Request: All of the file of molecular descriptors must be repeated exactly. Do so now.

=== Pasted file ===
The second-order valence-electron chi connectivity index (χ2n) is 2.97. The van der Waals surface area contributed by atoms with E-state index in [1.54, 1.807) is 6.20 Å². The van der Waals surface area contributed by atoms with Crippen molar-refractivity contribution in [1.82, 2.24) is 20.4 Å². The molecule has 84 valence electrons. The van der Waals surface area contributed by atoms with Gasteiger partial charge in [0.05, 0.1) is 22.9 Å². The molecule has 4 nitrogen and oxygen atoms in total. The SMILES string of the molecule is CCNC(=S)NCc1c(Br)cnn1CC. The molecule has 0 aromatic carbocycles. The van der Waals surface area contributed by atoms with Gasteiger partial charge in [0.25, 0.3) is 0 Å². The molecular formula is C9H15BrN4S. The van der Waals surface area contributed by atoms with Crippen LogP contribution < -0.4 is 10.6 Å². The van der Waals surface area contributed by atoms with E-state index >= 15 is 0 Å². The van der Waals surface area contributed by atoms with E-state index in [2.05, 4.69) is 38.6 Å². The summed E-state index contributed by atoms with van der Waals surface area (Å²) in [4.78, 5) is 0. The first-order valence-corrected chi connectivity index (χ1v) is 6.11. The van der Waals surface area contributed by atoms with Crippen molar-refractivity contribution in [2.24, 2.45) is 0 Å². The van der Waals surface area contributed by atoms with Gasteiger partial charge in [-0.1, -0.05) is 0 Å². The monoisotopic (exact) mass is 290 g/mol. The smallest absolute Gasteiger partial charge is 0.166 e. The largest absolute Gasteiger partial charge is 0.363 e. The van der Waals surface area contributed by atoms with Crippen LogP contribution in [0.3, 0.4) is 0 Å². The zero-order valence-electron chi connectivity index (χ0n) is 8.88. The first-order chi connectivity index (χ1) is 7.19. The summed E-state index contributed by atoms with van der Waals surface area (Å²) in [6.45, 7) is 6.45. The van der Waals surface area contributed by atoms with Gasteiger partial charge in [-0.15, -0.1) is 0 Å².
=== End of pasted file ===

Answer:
The second-order valence-electron chi connectivity index (χ2n) is 2.97. The van der Waals surface area contributed by atoms with E-state index in [1.54, 1.807) is 6.20 Å². The van der Waals surface area contributed by atoms with Crippen molar-refractivity contribution in [1.82, 2.24) is 20.4 Å². The molecule has 84 valence electrons. The van der Waals surface area contributed by atoms with Gasteiger partial charge in [0.05, 0.1) is 22.9 Å². The molecule has 4 nitrogen and oxygen atoms in total. The SMILES string of the molecule is CCNC(=S)NCc1c(Br)cnn1CC. The molecule has 0 aromatic carbocycles. The van der Waals surface area contributed by atoms with Gasteiger partial charge in [0.25, 0.3) is 0 Å². The molecular formula is C9H15BrN4S. The van der Waals surface area contributed by atoms with Crippen LogP contribution < -0.4 is 10.6 Å². The van der Waals surface area contributed by atoms with E-state index >= 15 is 0 Å². The van der Waals surface area contributed by atoms with E-state index in [2.05, 4.69) is 38.6 Å². The summed E-state index contributed by atoms with van der Waals surface area (Å²) in [4.78, 5) is 0. The first-order valence-corrected chi connectivity index (χ1v) is 6.11. The van der Waals surface area contributed by atoms with Crippen molar-refractivity contribution in [2.24, 2.45) is 0 Å². The van der Waals surface area contributed by atoms with Gasteiger partial charge in [-0.1, -0.05) is 0 Å². The monoisotopic (exact) mass is 290 g/mol. The smallest absolute Gasteiger partial charge is 0.166 e. The largest absolute Gasteiger partial charge is 0.363 e. The van der Waals surface area contributed by atoms with Crippen LogP contribution in [0.3, 0.4) is 0 Å². The zero-order valence-electron chi connectivity index (χ0n) is 8.88. The first-order chi connectivity index (χ1) is 7.19. The summed E-state index contributed by atoms with van der Waals surface area (Å²) in [6.45, 7) is 6.45. The van der Waals surface area contributed by atoms with Gasteiger partial charge in [-0.15, -0.1) is 0 Å².